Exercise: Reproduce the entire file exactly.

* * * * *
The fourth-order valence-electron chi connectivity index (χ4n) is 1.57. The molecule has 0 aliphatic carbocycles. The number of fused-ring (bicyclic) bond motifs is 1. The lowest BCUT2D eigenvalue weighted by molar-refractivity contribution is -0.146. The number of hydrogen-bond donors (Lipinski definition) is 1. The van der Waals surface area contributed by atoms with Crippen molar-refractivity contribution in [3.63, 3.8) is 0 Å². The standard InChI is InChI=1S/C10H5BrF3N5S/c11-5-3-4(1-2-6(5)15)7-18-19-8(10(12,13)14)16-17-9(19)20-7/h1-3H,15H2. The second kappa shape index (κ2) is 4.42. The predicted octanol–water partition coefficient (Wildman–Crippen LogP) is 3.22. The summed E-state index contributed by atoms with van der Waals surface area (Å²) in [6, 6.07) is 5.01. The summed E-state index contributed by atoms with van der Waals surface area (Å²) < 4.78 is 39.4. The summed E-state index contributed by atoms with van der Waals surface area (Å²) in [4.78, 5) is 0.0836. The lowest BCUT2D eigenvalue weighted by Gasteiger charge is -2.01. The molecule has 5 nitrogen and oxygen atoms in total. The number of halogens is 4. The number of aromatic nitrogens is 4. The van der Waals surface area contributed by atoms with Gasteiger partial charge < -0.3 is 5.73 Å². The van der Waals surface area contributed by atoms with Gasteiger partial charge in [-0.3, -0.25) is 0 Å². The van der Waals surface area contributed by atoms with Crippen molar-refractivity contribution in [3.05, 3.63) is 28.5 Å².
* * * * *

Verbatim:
The fourth-order valence-electron chi connectivity index (χ4n) is 1.57. The molecule has 0 aliphatic carbocycles. The number of fused-ring (bicyclic) bond motifs is 1. The lowest BCUT2D eigenvalue weighted by molar-refractivity contribution is -0.146. The number of hydrogen-bond donors (Lipinski definition) is 1. The van der Waals surface area contributed by atoms with Crippen molar-refractivity contribution in [3.63, 3.8) is 0 Å². The standard InChI is InChI=1S/C10H5BrF3N5S/c11-5-3-4(1-2-6(5)15)7-18-19-8(10(12,13)14)16-17-9(19)20-7/h1-3H,15H2. The second kappa shape index (κ2) is 4.42. The predicted octanol–water partition coefficient (Wildman–Crippen LogP) is 3.22. The summed E-state index contributed by atoms with van der Waals surface area (Å²) in [6, 6.07) is 5.01. The summed E-state index contributed by atoms with van der Waals surface area (Å²) < 4.78 is 39.4. The summed E-state index contributed by atoms with van der Waals surface area (Å²) in [4.78, 5) is 0.0836. The lowest BCUT2D eigenvalue weighted by Gasteiger charge is -2.01. The molecule has 5 nitrogen and oxygen atoms in total. The number of halogens is 4. The number of aromatic nitrogens is 4. The van der Waals surface area contributed by atoms with Gasteiger partial charge < -0.3 is 5.73 Å². The van der Waals surface area contributed by atoms with Gasteiger partial charge in [-0.3, -0.25) is 0 Å². The van der Waals surface area contributed by atoms with Crippen molar-refractivity contribution in [3.05, 3.63) is 28.5 Å².